NewImage
The Voight-Kampff Test: Looking for a difference. Scene from Blade Runner

Continue reading A Simpler Explanation of Differential Privacy

Posted on Categories data science, Mathematics, OpinionTags , , , ,

How sure are you that large margin implies low VC dimension?

How sure are you that large margin implies low VC dimension (and good generalization error)? It is true. But even if you have taken a good course on machine learning you many have seen the actual proof (with all of the caveats and conditions). I worked through the literature proofs over the holiday and it took a lot of notes to track what is really going on in the derivation of the support vector machine.


Margin2
Figure: the standard SVM margin diagram, this time with some un-marked data added.
Continue reading How sure are you that large margin implies low VC dimension?

Posted on Categories Coding, Computer Science, data science, Expository Writing, math programming, Pragmatic Machine Learning, StatisticsTags , , , , , , , , , 4 Comments on The Geometry of Classifiers

The Geometry of Classifiers

As John mentioned in his last post, we have been quite interested in the recent study by Fernandez-Delgado, et.al., “Do we Need Hundreds of Classifiers to Solve Real World Classification Problems?” (the “DWN study” for short), which evaluated 179 popular implementations of common classification algorithms over 120 or so data sets, mostly from the UCI Machine Learning Repository. For fun, we decided to do a follow-up study, using their data and several classifier implementations from scikit-learn, the Python machine learning library. We were interested not just in classifier accuracy, but also in seeing if there is a “geometry” of classifiers: which classifiers produce predictions patterns that look similar to each other, and which classifiers produce predictions that are quite different? To examine these questions, we put together a Shiny app to interactively explore how the relative behavior of classifiers changes for different types of data sets.

Continue reading The Geometry of Classifiers

Posted on Categories data science, Expository Writing, Opinion, Pragmatic Data Science, Pragmatic Machine Learning, StatisticsTags , , , , , , 4 Comments on Data Science, Machine Learning, and Statistics: what is in a name?

Data Science, Machine Learning, and Statistics: what is in a name?

A fair complaint when seeing yet another “data science” article is to say: “this is just medical statistics” or “this is already part of bioinformatics.” We certainly label many articles as “data science” on this blog. Probably the complaint is slightly cleaner if phrased as “this is already known statistics.” But the essence of the complaint is a feeling of claiming novelty in putting old wine in new bottles. Rob Tibshirani nailed this type of distinction in is famous machine learning versus statistics glossary.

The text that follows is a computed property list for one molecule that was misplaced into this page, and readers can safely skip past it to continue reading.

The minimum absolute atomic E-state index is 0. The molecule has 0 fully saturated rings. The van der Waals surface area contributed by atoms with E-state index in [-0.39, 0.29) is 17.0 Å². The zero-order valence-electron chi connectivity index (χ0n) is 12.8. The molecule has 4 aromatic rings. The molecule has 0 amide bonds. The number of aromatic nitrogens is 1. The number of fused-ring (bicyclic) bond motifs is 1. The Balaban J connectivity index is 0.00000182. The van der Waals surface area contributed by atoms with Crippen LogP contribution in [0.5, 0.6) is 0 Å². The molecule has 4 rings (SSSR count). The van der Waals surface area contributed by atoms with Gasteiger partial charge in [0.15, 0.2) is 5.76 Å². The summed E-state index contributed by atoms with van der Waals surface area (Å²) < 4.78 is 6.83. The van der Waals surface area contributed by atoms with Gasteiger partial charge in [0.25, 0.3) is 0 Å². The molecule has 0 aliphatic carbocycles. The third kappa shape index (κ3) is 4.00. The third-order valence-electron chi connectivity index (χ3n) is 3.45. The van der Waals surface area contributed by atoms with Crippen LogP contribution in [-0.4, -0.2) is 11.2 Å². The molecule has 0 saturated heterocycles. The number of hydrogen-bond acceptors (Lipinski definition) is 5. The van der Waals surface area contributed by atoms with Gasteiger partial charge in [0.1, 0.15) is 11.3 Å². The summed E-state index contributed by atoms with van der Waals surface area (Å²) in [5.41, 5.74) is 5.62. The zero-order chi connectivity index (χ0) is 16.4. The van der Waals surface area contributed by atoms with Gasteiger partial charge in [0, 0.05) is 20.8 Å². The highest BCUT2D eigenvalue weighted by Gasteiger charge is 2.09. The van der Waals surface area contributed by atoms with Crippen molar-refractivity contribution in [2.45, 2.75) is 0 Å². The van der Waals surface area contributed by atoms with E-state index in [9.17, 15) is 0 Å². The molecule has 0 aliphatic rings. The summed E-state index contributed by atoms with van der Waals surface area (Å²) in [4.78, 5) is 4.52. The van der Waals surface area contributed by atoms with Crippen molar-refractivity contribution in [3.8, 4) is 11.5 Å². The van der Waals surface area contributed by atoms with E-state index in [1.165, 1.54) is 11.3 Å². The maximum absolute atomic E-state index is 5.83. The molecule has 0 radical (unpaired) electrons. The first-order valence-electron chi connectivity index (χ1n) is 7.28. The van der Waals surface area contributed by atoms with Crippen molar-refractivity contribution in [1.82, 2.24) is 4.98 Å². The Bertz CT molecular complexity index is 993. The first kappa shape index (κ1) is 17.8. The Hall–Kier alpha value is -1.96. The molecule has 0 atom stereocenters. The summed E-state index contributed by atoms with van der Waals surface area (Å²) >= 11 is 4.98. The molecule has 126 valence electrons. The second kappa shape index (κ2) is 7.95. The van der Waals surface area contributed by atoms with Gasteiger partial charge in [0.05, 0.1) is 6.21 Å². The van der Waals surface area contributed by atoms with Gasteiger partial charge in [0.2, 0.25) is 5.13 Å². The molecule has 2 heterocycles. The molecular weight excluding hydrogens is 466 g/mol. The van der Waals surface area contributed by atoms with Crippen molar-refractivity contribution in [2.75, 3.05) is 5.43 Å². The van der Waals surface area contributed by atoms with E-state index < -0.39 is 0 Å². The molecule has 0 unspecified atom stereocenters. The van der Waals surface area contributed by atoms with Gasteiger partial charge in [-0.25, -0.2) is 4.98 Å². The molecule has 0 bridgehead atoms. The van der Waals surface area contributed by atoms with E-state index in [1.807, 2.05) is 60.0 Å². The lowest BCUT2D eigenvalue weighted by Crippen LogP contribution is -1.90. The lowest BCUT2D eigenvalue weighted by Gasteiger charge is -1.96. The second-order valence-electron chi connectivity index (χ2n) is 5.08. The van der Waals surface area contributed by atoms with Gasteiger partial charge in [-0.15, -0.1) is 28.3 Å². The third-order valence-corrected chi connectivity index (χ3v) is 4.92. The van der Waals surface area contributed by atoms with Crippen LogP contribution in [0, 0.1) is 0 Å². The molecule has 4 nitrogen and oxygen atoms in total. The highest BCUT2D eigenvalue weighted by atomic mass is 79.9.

I’ve written about statistics v.s. machine learning , but I would like to explain why we (the authors of this blog) often use the term data science. Nina Zumel explained being a data scientist very well, I am going to take a swipe at explaining data science.

We (the authors on this blog) label many of our articles as being about data science because we want to emphasize that the various techniques we write about are only meaningful when considered parts of a larger end to end process. The process we are interested in is the deployment of useful data driven models into production. The important components are learning the true business needs (often by extensive partnership with customers), enabling the collection of data, managing data, applying modeling techniques and applying statistics criticisms. The pre-existing term I have found that is closest to describing this whole project system is data science, so that is the term I use. I tend to use it a lot, because while I love the tools and techniques our true loyalty is to the whole process (and I want to emphasize this to our readers).

The phrase “data science” as in use it today is a fairly new term (made popular by William S. Cleveland, DJ Patil, and Jeff Hammerbacher). I myself worked in a “computational sciences” group in the mid 1990’s (this group emphasized simulation based modeling of small molecules and their biological interactions, the naming was an attempt to emphasize computation over computers). So for me “data science” seems like a good term when your work is driven by data (versus driven from computer simulations). For some people data science is considered a new calling and for others it is a faddish misrepresentation of work that has already been done. I think there are enough substantial differences in approach between traditional statistics, machine learning, data mining, predictive analytics, and data science to justify at least this much nomenclature. In this article I will try to describe (but not fully defend) my opinion. Continue reading Data Science, Machine Learning, and Statistics: what is in a name?